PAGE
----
Related insights: IP Disputes and Litigation

Thumbnail

The Hajdu Halloumi decision – collective marks as badges of origin

04 Dec 2020
As the UK prepares to depart from the EU, it will introduce shortly a national regime for the protection of geographical indicators. Against this background, it is interesting to read how the scope of registered collective marks was interpreted widely by the High Court so as to defeat a UK trade mark application that had incorporated the entirety of an earlier collective mark as only one of its elements. The decision demonstrates how, despite being subject to the general rules pertaining to trade marks, collective marks can be useful and powerful assets. It also serves as a reminder of the approach to be adopted when assessing the extent to be which collective marks might share visual, aural and/or conceptual similarity with other marks.
Thumbnail

Court finds no 'classic' bait and switch selling where there is no confusion

20 Nov 2020
'Bait and switch' selling is the act of marketing certain goods, but then substituting alternative goods when such goods are supplied. At its broadest, it is any attempt to get customers to accept something different from what originally attracted them. Such acts may be restrained if they are deemed to constitute an actionable misrepresentation.
WBD_Services_IP_Tech

Spotlight thrown onto imaging orders – Court of Appeal issues warning shot

08 Oct 2020
With advances in forensic tools, it has become increasingly common for courts to grant imaging orders (in support of search orders) for the quick and comprehensive preservation of electronically stored data on hard drives, laptops, etc. An advantage of imaging orders is that they allow the search process to be far less intrusive and disruptive for the business/premises that are being searched. On the other hand, a disadvantage is that the imaging process does not discriminate between documents that pertain to the issues of the proceedings and are covered by the search orders from documents that are irrelevant and/or privileged.
WBD_Services_IP_Tech

Court tells 'Nosecco' to leave it to the pro's

26 Aug 2020
The association responsible for protecting and promoting the use of the name 'Prosecco' – Consorzio di Tutela della Denominazione di Origine Controllata Prosecco (the "Consorzio") – has successfully opposed the registration in the UK of a stylised label containing the word NOSECCO (the "Sign") in class 32, for non-alcoholic wines and non-alcoholic sparkling wines.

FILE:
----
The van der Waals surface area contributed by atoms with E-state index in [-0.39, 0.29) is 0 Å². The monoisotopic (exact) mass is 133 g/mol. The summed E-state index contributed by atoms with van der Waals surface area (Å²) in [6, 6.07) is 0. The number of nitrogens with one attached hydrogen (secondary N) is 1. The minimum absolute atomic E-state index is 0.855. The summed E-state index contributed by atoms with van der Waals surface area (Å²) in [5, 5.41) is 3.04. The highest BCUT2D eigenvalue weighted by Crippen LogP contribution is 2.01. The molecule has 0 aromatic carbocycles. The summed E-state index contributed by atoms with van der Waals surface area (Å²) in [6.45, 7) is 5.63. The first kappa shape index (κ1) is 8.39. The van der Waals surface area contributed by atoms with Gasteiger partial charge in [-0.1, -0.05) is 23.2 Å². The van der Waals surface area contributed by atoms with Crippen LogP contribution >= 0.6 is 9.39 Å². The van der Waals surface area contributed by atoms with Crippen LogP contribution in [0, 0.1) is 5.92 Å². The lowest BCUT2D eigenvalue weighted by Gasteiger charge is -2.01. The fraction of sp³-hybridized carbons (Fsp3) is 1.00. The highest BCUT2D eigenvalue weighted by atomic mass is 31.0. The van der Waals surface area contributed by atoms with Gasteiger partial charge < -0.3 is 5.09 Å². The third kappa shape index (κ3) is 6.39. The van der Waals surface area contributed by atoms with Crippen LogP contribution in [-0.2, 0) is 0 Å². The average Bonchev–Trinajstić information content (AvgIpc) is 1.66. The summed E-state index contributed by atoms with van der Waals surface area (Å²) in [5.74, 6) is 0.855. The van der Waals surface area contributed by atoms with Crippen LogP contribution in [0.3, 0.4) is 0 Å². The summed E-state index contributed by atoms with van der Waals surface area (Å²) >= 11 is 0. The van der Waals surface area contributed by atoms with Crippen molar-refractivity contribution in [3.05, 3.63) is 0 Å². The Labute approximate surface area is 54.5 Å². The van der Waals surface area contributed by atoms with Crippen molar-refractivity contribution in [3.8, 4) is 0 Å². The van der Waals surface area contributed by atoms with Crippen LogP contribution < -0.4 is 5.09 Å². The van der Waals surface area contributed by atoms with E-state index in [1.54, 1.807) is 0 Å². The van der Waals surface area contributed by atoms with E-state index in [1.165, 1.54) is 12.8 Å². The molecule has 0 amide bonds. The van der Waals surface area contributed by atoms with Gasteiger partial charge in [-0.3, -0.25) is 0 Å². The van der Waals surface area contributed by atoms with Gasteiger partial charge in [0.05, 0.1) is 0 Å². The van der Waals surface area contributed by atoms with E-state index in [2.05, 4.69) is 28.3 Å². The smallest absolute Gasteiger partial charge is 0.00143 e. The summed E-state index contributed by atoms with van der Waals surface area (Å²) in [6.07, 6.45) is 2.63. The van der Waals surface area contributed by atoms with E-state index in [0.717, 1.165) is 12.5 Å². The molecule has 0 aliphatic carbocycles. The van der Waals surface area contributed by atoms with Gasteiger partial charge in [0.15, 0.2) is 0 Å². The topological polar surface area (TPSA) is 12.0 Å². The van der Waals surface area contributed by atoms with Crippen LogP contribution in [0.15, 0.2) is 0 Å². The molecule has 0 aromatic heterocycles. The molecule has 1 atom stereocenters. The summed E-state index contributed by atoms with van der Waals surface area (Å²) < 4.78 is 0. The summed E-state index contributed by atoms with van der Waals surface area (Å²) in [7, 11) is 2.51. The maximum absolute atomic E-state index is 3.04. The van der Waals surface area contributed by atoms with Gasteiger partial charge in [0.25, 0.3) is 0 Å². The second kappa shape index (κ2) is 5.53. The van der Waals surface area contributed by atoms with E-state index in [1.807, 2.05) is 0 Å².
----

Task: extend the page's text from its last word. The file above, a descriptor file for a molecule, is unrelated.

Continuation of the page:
Thumbnail

UK Supreme Court gives a strict interpretation on the rules of sufficiency

13 Jul 2020
The UK's Supreme Court ("UKSC") has handed down its eagerly awaited judgment in the dispute between Regeneron Pharmaceuticals Inc ("Regeneron") and Kymab Limited ("Kymab").  The invention by Regeneron related to the creation of a type of transgenic mouse (the "VelocImmune") that is more effective in its receipt of human antibody genes, for the production of human antibodies. As such, this genetically modified mouse has been regarded as a major breakthrough in the field of bio pharmaceuticals. Nevertheless, despite such an advancement, the UKSC has held that the patents upon which Regeneron based its innovative platform are invalid for lack of sufficiency because the claims, as construed, would include a range of modified mice, some of which it would not have been possible to produce as at the priority date of February 2001.
WBD_Services_IP_Tech

Flying on Red Bull's wings

09 Jun 2020
In a recent case involving the globally-renowned energy drinks manufacturer, the High Court held that a director (who acted mainly as a litigant in person) was jointly liable for acts of trade mark infringement committed by the company.